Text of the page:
Stories of Dad’s birthplace presented to President’s children
President Barack Obama's children can dip into the myths and legends of their father's birthplace thanks to a gift from Taoiseach Enda Kenny.
And if the stress of the job gets too much, the President suggested he could keep his opponents in Washington in line with a hurley - a stick made of ash which is used to play the gaelic sport hurling.
Holding the present like a baseball bat, Mr Obama said: "If members of Congress aren't behaving, give 'em a little paddle, a little hurl."
The hurley, and the three-set volume of fairytales by Padraic Colum for Mr Obama's daughters, Malia and Sasha, were presented by the Taoiseach when the two leaders met in Dublin.
The irony of coming to his ancestral homeland Ireland to be presented with writings of his birthplace was not lost on the President.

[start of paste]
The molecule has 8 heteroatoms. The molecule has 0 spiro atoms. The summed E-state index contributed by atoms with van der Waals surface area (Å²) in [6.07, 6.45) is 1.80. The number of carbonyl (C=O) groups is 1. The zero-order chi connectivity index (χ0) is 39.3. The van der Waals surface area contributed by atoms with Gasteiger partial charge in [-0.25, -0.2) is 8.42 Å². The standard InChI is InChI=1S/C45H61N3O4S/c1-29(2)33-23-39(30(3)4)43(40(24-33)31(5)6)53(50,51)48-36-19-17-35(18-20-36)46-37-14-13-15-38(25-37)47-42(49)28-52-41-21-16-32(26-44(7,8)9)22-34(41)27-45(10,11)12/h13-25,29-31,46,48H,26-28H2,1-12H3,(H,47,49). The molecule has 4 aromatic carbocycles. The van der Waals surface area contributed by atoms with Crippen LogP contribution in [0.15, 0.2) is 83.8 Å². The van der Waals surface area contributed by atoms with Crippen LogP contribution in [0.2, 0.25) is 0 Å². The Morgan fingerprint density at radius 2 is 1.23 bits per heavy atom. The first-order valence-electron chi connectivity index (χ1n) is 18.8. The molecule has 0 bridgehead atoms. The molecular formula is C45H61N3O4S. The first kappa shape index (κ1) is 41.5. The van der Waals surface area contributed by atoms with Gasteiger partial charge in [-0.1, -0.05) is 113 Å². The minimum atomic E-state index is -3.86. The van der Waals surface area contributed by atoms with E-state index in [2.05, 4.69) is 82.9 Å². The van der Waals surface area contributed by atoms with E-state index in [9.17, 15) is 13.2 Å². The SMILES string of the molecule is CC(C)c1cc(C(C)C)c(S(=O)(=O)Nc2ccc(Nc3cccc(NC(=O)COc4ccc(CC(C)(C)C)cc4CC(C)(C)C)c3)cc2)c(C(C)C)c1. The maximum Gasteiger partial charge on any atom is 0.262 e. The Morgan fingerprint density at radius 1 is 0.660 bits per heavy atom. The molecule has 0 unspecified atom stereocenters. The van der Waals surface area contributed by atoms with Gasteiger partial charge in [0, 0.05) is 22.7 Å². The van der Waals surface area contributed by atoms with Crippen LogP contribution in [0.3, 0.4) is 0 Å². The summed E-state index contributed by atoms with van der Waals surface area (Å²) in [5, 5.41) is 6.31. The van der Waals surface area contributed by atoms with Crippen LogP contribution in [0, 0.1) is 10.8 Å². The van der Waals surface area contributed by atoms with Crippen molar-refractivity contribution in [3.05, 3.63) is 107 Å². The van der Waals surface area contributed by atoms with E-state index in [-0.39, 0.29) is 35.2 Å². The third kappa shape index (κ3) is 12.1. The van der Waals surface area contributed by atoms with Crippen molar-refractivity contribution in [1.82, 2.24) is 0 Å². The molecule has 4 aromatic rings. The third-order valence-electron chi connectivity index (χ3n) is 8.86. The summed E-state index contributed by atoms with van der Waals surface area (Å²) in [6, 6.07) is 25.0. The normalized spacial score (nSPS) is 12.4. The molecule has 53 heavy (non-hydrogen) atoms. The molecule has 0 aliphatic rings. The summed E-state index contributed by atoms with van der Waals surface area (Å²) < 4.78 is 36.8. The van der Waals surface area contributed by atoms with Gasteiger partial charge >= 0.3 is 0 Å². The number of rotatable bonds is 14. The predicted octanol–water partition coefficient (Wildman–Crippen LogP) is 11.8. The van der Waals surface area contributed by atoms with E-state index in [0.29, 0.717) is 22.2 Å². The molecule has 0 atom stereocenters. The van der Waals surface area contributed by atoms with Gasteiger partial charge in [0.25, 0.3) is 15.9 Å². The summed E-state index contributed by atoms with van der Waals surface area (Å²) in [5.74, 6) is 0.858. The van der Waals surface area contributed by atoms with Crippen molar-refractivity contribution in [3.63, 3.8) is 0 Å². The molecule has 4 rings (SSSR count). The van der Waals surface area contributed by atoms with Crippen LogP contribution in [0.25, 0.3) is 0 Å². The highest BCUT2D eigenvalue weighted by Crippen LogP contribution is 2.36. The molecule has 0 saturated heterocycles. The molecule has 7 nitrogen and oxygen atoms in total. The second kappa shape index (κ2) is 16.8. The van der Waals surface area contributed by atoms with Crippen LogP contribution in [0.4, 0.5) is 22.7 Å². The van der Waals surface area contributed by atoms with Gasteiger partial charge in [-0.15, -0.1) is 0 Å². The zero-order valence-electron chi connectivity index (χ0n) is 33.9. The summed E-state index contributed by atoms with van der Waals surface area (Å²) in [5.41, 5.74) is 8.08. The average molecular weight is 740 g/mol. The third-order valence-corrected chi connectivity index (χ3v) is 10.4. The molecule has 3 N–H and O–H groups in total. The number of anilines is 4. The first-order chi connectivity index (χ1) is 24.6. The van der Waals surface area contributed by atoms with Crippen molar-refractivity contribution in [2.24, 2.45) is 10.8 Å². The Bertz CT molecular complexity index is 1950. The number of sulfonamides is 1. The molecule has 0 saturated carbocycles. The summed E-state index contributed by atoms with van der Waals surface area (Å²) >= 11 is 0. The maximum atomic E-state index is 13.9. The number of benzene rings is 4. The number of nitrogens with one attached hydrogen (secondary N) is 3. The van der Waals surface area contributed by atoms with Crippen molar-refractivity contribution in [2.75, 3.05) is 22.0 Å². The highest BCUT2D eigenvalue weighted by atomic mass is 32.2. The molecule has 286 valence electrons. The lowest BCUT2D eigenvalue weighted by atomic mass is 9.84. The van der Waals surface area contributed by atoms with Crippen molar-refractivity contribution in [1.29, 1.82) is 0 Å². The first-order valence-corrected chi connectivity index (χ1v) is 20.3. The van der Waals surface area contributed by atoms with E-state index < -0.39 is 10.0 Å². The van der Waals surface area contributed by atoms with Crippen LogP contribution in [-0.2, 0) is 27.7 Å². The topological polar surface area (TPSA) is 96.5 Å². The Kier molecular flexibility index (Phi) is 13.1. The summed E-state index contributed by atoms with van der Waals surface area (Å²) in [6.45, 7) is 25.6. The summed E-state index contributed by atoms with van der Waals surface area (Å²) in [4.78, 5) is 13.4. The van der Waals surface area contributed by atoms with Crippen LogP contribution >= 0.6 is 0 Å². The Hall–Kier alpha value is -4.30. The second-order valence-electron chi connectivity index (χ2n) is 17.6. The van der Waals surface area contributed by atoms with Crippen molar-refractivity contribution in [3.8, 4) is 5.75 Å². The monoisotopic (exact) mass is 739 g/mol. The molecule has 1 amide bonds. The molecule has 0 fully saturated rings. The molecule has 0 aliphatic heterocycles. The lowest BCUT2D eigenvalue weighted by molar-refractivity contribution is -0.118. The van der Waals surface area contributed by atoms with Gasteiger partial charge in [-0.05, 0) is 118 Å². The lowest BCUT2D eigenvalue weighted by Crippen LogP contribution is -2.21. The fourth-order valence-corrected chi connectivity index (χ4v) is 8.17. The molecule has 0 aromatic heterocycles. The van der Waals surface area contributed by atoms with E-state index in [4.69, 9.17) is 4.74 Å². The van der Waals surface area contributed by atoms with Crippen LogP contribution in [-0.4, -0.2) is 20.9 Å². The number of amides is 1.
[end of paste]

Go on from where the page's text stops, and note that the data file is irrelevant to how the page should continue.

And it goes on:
"It just confirms if you need someone to do good writing, you hire an Irishman," Mr Obama joked.
The press pool, which included several dozen Irish journalists, roared its approval.
Mr Colum was commissioned by the Hawaiian legislature to trace the myths and legends of the Pacific Ocean islands and write them as children's stories.
The President was presented with the collection after meeting Mr Kenny at the Farmleigh estate in Dublin.
Mr Kenny said: "He produced three volumes of children's stories, which I presented, and I had the honour of a first edition, not to the President, not to the First Lady, but to his children, Malia and Sasha, stories of their daddy's birthplace."
Earlier, Mr Kenny joked that Mr Obama would have to come back to Ireland on another occasion to enjoy one of his sporting loves.
"Like all politicians, we have some unfinished business: and that is that the next time he comes back, he's going to bring his golf clubs," Mr Kenny said.